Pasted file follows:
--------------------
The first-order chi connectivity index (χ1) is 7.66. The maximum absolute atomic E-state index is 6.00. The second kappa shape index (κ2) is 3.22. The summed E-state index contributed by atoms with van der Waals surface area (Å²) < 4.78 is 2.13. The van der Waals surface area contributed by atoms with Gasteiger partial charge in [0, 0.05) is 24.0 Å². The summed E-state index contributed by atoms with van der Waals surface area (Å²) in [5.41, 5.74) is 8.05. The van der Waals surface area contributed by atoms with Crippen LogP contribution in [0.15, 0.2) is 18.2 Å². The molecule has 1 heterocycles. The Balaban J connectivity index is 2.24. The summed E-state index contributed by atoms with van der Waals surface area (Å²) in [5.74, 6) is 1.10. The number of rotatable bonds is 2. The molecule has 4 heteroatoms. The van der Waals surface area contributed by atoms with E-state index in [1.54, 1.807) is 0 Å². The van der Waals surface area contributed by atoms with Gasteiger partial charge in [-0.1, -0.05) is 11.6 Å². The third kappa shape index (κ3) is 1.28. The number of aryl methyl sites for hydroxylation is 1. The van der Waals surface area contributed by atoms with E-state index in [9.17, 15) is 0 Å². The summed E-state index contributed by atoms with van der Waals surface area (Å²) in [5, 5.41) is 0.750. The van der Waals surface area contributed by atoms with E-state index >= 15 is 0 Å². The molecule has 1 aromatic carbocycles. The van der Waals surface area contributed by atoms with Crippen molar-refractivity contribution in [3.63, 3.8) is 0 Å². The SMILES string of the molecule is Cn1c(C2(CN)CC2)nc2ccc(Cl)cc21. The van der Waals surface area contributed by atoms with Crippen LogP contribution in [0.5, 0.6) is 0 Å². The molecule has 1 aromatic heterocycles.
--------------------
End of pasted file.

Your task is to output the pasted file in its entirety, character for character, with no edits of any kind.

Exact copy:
The first-order chi connectivity index (χ1) is 7.66. The maximum absolute atomic E-state index is 6.00. The second kappa shape index (κ2) is 3.22. The summed E-state index contributed by atoms with van der Waals surface area (Å²) < 4.78 is 2.13. The van der Waals surface area contributed by atoms with Gasteiger partial charge in [0, 0.05) is 24.0 Å². The summed E-state index contributed by atoms with van der Waals surface area (Å²) in [5.41, 5.74) is 8.05. The van der Waals surface area contributed by atoms with Crippen LogP contribution in [0.15, 0.2) is 18.2 Å². The molecule has 1 heterocycles. The Balaban J connectivity index is 2.24. The summed E-state index contributed by atoms with van der Waals surface area (Å²) in [5.74, 6) is 1.10. The number of rotatable bonds is 2. The molecule has 4 heteroatoms. The van der Waals surface area contributed by atoms with E-state index in [1.54, 1.807) is 0 Å². The van der Waals surface area contributed by atoms with Gasteiger partial charge in [-0.1, -0.05) is 11.6 Å². The third kappa shape index (κ3) is 1.28. The number of aryl methyl sites for hydroxylation is 1. The van der Waals surface area contributed by atoms with E-state index in [9.17, 15) is 0 Å². The summed E-state index contributed by atoms with van der Waals surface area (Å²) in [5, 5.41) is 0.750. The van der Waals surface area contributed by atoms with E-state index >= 15 is 0 Å². The molecule has 1 aromatic carbocycles. The van der Waals surface area contributed by atoms with Crippen molar-refractivity contribution in [3.63, 3.8) is 0 Å². The SMILES string of the molecule is Cn1c(C2(CN)CC2)nc2ccc(Cl)cc21. The van der Waals surface area contributed by atoms with Crippen LogP contribution in [0.5, 0.6) is 0 Å². The molecule has 1 aromatic heterocycles.